p. 396, “Sennacherib”). A parallel Babylon-
ian account also mentions this assassination.

Thus we see confirmed even a tiny detail
from the biblical account.

Hezekiah’s Siloam inscription

Another aspect of Sennacherib’s siege of
Jerusalem is well worth noting. Assyrian tac-
tics called for surrounding the targeted city,
shutting the inhabitants off from any outside
source of food and water to starve them into
submission before a final and decisive direct
attack. While Sennacherib was busy plun-
dering Judah’s other cities, Hezekiah began a
desperate building project to provide the city
a secure water source before the Assyrians
could lay siege to the capital.

“And when Hezekiah saw that Senna-
cherib had come, and that his purpose was
to make war against Jerusalem, he consulted
with his leaders and commanders to stop the
water from the springs which were outside
the city; and they helped him” (2 Chronicles
32:2-3). “. . . Hezekiah also stopped the
water outlet of Upper Gihon, and brought
the water by tunnel to the west side of the
City of David” (verse 30).

Long after the Assyrian menace, this tun-
nel lay forgotten and undisturbed for cen-
turies. Then, in 1880, two Arab boys were
playing near the Pool of Siloam in Jerusalem
when one fell in. Swimming to the other side
of the small body of water, he came under a

rock overhang. There in the darkness he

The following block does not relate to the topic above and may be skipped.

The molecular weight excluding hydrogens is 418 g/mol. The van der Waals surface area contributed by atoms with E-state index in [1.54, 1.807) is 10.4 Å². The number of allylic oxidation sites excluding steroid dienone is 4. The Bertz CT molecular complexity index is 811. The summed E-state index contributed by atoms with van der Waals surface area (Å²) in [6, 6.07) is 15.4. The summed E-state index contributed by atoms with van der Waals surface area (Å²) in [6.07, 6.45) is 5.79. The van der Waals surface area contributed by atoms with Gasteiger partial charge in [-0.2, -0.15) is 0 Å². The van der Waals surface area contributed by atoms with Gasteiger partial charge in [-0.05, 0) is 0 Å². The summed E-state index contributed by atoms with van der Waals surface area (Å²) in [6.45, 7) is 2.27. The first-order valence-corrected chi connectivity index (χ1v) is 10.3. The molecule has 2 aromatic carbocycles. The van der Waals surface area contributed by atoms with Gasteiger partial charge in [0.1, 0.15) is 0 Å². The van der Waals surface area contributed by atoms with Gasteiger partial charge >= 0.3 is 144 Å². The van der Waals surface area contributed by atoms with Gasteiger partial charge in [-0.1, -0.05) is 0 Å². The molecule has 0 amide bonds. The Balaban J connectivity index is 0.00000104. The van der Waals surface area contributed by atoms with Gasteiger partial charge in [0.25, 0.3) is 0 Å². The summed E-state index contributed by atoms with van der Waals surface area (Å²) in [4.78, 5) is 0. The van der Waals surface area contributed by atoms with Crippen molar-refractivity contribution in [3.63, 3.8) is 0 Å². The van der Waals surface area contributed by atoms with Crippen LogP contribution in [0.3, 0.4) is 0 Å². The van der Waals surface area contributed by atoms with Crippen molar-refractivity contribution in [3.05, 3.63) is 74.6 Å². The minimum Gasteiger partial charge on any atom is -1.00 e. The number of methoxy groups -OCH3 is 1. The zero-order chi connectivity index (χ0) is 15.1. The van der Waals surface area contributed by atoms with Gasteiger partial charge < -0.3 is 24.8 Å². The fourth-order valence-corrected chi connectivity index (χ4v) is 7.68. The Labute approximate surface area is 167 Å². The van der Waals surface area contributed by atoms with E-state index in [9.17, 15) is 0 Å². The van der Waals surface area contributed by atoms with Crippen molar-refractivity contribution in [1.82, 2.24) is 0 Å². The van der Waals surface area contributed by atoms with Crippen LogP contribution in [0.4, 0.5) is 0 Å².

noticed a small passageway. After further
investigation by the authorities, the biblical
tunnel of Hezekiah’s time was discovered
anew. In the tunnel they even discovered an
inscription in Hebrew made by the workers
commemorating their amazing engineering
feat during Hezekiah’s time.

It reads: “And this is the account of the
breakthrough. While the laborers were still
working with their picks, each toward the
other, and while there were still three cubits
to be broken through, the voice of each was
heard calling to the other, because there was
a [split, crack or overlap] in the rock to the
south and to the north. And at the moment
of the breakthrough, the laborers struck each
toward the other, pick against pick. Then
the water flowed from the spring to the pool
for 1,200 cubits. And the height of the rock
above the heads of the laborers was 100
cubits” (Biblical Archaeology Review, July-
August 1994, p. 37).

The “Siloam Inscription,” as it came to be
called, resides in the Istanbul Archaeological
Museum, taken there by Turkish authorities
who ruled Jerusalem at the time. Israeli
authorities claim it as a national monument
and desire its return to Jerusalem.

The Bible vs. fables

All these accounts lead us to several
important conclusions.

• They call into question claims of critics
that the Bible is merely a collection of
myths, fables and other fiction. Extrabiblical

records, like those from Assyria, consistently
confirm the biblical accounts.

• These biblical narratives could not
have been written centuries after the fact as
many critics claim. The incidental details